Digital Preservation of Religious Collections: Conversations and Collaborations
Mon 27 June (workshops) Weds 29 and Thurs 30 June 2022 (conference)
Royal Irish Academy, Dublin and online
The Digital Repository of Ireland (DRI) is delighted to invite conference paper and workshop proposals for DPASSH 2022, the biennial ‘Digital Preservation for the Arts, Social Sciences and Humanities’ conference. This year’s conference will be on the topic of ‘Digital Preservation of Religious Collections: Conversations and Collaborations’. This will combine online workshops on 27 June with a hybrid-format conference on 29 and 30 June where presenters and audiences can attend online or at the Royal Irish Academy in Dublin.
DPASSH is a response to the problem of digital preservation within the arts, humanities, social sciences, and cultural heritage domains. It seeks to address the complexities of long-term digital preservation of the full variety of materials, and to encourage a long-term dialogue around the issues created by such preservation. The keynote speakers for this year’s conference are:
Prof. John McCafferty (University College Dublin).
Professor in the School of History, Professor McCafferty is Director of the Mícheál Ó Cléirigh Institute, working in a unique partnership with the Irish Franciscans whose transfer of manuscripts and rare books has been one of the most significant donations ever made to an Irish university. In the past decade, he has become involved in efforts to preserve and catalogue Ireland’s rich heritage of church archives, especially those of the Catholic religious orders. He is Chair of the Irish Manuscripts Commission.
Prof. Fallou Ngom (Boston University)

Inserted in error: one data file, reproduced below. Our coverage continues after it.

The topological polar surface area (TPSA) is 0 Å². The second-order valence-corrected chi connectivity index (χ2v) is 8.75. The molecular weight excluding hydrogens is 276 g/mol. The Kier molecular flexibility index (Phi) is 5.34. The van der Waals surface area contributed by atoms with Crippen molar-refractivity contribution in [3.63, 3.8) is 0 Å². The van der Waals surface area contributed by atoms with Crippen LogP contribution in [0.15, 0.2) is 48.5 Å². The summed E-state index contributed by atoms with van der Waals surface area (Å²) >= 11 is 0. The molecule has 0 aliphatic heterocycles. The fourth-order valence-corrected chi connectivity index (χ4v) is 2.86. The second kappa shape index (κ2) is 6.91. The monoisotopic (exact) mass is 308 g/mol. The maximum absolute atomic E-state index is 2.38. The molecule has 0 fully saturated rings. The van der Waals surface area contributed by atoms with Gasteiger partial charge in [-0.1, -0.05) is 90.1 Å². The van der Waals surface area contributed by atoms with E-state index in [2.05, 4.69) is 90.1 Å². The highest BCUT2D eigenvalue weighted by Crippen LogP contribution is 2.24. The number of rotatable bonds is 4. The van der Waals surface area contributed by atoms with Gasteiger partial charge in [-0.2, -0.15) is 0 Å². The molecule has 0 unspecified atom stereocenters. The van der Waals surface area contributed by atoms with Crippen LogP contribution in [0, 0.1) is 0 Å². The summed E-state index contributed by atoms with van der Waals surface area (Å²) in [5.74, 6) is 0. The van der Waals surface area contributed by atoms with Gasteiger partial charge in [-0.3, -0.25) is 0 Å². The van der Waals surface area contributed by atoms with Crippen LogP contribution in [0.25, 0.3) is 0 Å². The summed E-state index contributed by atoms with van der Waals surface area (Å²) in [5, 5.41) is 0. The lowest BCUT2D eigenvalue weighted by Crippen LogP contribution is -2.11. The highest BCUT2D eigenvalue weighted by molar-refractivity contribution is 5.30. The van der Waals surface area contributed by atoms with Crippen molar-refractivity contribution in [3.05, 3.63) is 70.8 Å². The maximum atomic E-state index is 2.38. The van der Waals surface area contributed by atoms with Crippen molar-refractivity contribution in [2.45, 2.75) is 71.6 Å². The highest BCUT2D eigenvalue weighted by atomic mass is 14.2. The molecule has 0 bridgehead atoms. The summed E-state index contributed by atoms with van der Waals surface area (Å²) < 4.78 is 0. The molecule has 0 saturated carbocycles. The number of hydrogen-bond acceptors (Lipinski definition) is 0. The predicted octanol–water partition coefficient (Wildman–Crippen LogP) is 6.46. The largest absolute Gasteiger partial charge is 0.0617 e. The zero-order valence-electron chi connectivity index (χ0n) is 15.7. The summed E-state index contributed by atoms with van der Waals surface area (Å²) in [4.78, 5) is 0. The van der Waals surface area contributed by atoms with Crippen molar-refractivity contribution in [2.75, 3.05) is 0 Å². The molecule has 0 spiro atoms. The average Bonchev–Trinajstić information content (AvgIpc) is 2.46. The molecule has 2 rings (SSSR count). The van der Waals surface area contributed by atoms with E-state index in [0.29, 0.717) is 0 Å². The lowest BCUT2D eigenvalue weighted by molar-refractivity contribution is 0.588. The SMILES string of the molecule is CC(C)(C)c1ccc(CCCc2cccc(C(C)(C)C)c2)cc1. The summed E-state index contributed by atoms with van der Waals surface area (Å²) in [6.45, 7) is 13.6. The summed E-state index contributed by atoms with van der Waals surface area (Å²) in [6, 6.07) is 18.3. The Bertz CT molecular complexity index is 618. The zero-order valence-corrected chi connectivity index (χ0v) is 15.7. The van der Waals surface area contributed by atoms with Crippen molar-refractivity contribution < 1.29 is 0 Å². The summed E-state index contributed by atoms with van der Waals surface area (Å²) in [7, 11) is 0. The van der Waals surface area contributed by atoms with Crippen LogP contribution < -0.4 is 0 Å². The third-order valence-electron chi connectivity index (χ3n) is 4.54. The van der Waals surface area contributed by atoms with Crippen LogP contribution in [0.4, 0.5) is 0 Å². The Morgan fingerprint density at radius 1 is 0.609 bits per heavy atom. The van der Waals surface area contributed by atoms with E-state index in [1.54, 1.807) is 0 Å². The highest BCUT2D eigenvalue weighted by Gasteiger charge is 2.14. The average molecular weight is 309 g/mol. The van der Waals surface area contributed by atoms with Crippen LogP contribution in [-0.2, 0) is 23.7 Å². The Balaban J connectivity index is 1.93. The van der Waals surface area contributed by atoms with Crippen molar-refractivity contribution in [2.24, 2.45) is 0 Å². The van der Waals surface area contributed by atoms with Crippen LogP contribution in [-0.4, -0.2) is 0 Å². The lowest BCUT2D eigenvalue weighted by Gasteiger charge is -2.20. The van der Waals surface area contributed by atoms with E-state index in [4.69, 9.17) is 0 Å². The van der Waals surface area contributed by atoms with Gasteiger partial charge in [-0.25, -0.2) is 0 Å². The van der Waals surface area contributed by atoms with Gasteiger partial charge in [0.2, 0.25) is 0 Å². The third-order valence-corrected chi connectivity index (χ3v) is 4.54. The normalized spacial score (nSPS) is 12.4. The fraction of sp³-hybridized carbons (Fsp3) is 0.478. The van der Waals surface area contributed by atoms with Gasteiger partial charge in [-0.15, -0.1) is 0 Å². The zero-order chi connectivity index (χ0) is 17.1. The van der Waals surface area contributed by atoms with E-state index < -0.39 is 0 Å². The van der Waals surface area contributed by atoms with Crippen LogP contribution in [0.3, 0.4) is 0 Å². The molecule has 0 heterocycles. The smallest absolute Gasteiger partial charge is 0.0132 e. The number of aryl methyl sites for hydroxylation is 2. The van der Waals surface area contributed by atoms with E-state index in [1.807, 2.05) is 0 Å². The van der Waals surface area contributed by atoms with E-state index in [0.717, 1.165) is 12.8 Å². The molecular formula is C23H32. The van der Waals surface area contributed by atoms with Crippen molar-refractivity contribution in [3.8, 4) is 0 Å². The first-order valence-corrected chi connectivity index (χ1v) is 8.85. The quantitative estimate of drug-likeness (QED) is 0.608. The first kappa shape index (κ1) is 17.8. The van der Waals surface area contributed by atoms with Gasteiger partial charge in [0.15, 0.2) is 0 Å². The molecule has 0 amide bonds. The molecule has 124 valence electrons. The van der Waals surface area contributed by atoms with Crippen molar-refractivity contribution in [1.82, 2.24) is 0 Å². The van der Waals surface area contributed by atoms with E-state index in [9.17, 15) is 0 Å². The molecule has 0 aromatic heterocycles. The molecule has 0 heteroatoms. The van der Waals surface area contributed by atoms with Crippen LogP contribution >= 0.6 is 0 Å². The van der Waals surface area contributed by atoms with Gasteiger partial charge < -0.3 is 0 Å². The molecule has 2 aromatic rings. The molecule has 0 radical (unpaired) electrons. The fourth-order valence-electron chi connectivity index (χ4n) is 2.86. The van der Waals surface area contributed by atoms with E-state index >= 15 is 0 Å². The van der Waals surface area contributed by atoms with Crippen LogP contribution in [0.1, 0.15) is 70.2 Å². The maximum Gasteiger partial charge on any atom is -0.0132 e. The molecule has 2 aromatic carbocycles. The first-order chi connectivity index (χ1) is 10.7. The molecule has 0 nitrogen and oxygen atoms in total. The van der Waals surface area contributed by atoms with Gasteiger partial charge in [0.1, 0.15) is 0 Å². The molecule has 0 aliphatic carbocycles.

Fallou Ngom is Professor of Anthropology at Boston University. His research focuses on the adaptations of Islam in Africa and African Ajami literatures (records of African languages written in Arabic script). He has held Fulbright, American Council of Learned Societies, and Guggenheim fellowships. His recent work has been supported by the British Library Endangered Archives Programme, the National Endowment for the Humanities, and the US Department of Education. He is the founder of the African Ajami Library at Boston University, an open access digital repository of African Arabic and Ajami texts. His book, Muslims beyond the Arab World: The Odyssey of Ajami and the Muridyya (Oxford University Press, 2016), won the 2017 Herskovits Prize for the best book in African studies.
Dr Niamh Nicghabhann (University of Limerick)
Dr NicGhabhann is a senior lecturer in the Department of History at the University of Limerick. Dr NicGhabhann’s research focuses on the construction of the devotional infrastructure of the Roman Catholic Church in Ireland in the nineteenth and twentieth centuries. Dr NicGhabhann is particularly interested in the role of architecture in the expression of religious and national identity, discourses around religious architecture and history, and the dynamic relationships that exist between religious architecture and its environment.
DRI invites proposals for practical workshops or tutorials on 27 June (online) related to digitisation and digital preservation, which may feature ‘how to’ sessions and hands-on activities related to the wider thematic issues of the conference, and also including but not limited to:
- Language and terminology of digital preservation;
- Pathways to digital preservation, such as digital preservation policies;
- Digitisation of religious paper archives and material heritage;
- Digital preservation of research relating to religious collections (research data)
- Reuse of digital resources in research and publications
We invite proposals for 20-minute papers (in person or online) on 29 or 30 June on topics relating to digital preservation of religious collections relating to all types of religion and spirituality, including but not limited to:
- The importance of preservation and conservation in relation to digitisation;
- The transition from analogue to digital for religious archives;
- Preservation and digital access in small religious libraries;
- The research value of digital religious collections;
- Open access and the contested histories within the religious digital archive;
- Preservation of electronic communication, social media and online events
- The future of digital religious collections (e.g. AI, environmental and sustainability concerns, legislation regarding digital access etc).
To propose a paper for the conference, please fill in the Form for Conference Paper Proposals.
If you have any questions about DPASSH or the proposal process, please contact Dr Deborah Thorpe at firstname.lastname@example.org
All proposals are due by Mon 4 April 2022.